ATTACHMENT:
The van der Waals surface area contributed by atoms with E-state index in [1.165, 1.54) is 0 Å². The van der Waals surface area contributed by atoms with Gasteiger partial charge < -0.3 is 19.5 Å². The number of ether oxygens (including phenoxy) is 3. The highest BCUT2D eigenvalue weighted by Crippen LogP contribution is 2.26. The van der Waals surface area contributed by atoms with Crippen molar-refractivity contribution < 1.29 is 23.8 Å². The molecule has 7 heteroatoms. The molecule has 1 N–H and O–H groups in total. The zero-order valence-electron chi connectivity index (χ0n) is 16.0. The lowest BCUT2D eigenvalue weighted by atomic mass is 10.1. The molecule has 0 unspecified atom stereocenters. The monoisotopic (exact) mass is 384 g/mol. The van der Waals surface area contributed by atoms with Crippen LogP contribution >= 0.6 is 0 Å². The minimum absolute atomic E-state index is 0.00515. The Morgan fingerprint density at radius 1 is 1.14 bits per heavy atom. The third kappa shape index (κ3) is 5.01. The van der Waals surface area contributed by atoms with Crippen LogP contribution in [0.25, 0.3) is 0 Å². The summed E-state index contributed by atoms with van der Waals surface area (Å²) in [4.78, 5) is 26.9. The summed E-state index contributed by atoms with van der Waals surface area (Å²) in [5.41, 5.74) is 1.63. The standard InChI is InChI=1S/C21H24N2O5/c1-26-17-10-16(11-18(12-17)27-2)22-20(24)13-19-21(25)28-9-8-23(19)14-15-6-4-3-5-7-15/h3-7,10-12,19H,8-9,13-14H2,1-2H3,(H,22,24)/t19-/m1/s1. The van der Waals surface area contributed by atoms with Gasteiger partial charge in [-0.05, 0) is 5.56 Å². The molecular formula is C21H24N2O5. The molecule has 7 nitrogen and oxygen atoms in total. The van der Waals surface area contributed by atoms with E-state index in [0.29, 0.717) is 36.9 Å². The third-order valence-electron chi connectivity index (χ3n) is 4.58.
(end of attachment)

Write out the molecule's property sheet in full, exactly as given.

The van der Waals surface area contributed by atoms with E-state index in [1.165, 1.54) is 0 Å². The van der Waals surface area contributed by atoms with Gasteiger partial charge < -0.3 is 19.5 Å². The number of ether oxygens (including phenoxy) is 3. The highest BCUT2D eigenvalue weighted by Crippen LogP contribution is 2.26. The van der Waals surface area contributed by atoms with Crippen molar-refractivity contribution < 1.29 is 23.8 Å². The molecule has 7 heteroatoms. The molecule has 1 N–H and O–H groups in total. The zero-order valence-electron chi connectivity index (χ0n) is 16.0. The lowest BCUT2D eigenvalue weighted by atomic mass is 10.1. The molecule has 0 unspecified atom stereocenters. The monoisotopic (exact) mass is 384 g/mol. The van der Waals surface area contributed by atoms with Crippen LogP contribution >= 0.6 is 0 Å². The minimum absolute atomic E-state index is 0.00515. The Morgan fingerprint density at radius 1 is 1.14 bits per heavy atom. The third kappa shape index (κ3) is 5.01. The van der Waals surface area contributed by atoms with Crippen LogP contribution in [0.25, 0.3) is 0 Å². The summed E-state index contributed by atoms with van der Waals surface area (Å²) in [4.78, 5) is 26.9. The summed E-state index contributed by atoms with van der Waals surface area (Å²) in [5.41, 5.74) is 1.63. The standard InChI is InChI=1S/C21H24N2O5/c1-26-17-10-16(11-18(12-17)27-2)22-20(24)13-19-21(25)28-9-8-23(19)14-15-6-4-3-5-7-15/h3-7,10-12,19H,8-9,13-14H2,1-2H3,(H,22,24)/t19-/m1/s1. The van der Waals surface area contributed by atoms with Gasteiger partial charge in [-0.05, 0) is 5.56 Å². The molecular formula is C21H24N2O5. The molecule has 7 nitrogen and oxygen atoms in total. The van der Waals surface area contributed by atoms with E-state index in [0.29, 0.717) is 36.9 Å². The third-order valence-electron chi connectivity index (χ3n) is 4.58.